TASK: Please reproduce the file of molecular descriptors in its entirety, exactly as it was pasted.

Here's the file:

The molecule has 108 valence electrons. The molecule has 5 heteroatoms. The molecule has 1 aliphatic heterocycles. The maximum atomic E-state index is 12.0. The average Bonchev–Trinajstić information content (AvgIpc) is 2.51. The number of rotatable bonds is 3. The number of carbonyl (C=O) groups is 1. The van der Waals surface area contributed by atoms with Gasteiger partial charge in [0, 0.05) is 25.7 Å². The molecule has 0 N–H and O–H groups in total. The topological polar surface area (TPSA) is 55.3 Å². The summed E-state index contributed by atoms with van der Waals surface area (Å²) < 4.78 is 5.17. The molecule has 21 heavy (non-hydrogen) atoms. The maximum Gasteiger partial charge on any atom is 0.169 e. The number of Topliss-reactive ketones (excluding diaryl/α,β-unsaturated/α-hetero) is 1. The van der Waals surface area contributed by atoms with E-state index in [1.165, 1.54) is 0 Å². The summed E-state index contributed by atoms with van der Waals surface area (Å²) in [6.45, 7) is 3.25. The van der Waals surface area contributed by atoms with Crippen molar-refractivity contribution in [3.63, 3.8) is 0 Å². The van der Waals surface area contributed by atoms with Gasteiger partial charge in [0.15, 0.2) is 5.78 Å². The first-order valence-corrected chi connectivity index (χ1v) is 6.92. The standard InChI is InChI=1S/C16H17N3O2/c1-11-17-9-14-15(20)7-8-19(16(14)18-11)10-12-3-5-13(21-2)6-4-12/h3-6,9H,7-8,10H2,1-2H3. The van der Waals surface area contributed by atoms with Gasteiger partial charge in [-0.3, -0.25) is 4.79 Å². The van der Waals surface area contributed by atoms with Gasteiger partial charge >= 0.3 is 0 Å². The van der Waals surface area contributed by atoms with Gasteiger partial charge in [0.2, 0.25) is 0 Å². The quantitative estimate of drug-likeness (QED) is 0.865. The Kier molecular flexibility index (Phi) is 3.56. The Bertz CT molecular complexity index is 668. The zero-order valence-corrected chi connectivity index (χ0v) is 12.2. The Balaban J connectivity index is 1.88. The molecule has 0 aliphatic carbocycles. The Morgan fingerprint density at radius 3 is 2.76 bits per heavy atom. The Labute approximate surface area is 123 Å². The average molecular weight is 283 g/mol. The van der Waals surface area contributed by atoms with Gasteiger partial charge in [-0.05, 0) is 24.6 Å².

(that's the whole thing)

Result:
The molecule has 108 valence electrons. The molecule has 5 heteroatoms. The molecule has 1 aliphatic heterocycles. The maximum atomic E-state index is 12.0. The average Bonchev–Trinajstić information content (AvgIpc) is 2.51. The number of rotatable bonds is 3. The number of carbonyl (C=O) groups is 1. The van der Waals surface area contributed by atoms with Gasteiger partial charge in [0, 0.05) is 25.7 Å². The molecule has 0 N–H and O–H groups in total. The topological polar surface area (TPSA) is 55.3 Å². The summed E-state index contributed by atoms with van der Waals surface area (Å²) < 4.78 is 5.17. The molecule has 21 heavy (non-hydrogen) atoms. The maximum Gasteiger partial charge on any atom is 0.169 e. The number of Topliss-reactive ketones (excluding diaryl/α,β-unsaturated/α-hetero) is 1. The van der Waals surface area contributed by atoms with E-state index in [1.165, 1.54) is 0 Å². The summed E-state index contributed by atoms with van der Waals surface area (Å²) in [6.45, 7) is 3.25. The van der Waals surface area contributed by atoms with Crippen molar-refractivity contribution in [3.63, 3.8) is 0 Å². The van der Waals surface area contributed by atoms with Gasteiger partial charge in [0.15, 0.2) is 5.78 Å². The first-order valence-corrected chi connectivity index (χ1v) is 6.92. The standard InChI is InChI=1S/C16H17N3O2/c1-11-17-9-14-15(20)7-8-19(16(14)18-11)10-12-3-5-13(21-2)6-4-12/h3-6,9H,7-8,10H2,1-2H3. The van der Waals surface area contributed by atoms with Gasteiger partial charge in [-0.3, -0.25) is 4.79 Å². The van der Waals surface area contributed by atoms with Gasteiger partial charge >= 0.3 is 0 Å². The van der Waals surface area contributed by atoms with Gasteiger partial charge in [0.2, 0.25) is 0 Å². The quantitative estimate of drug-likeness (QED) is 0.865. The Kier molecular flexibility index (Phi) is 3.56. The Bertz CT molecular complexity index is 668. The zero-order valence-corrected chi connectivity index (χ0v) is 12.2. The Balaban J connectivity index is 1.88. The molecule has 0 aliphatic carbocycles. The Morgan fingerprint density at radius 3 is 2.76 bits per heavy atom. The Labute approximate surface area is 123 Å². The average molecular weight is 283 g/mol. The van der Waals surface area contributed by atoms with Gasteiger partial charge in [-0.05, 0) is 24.6 Å².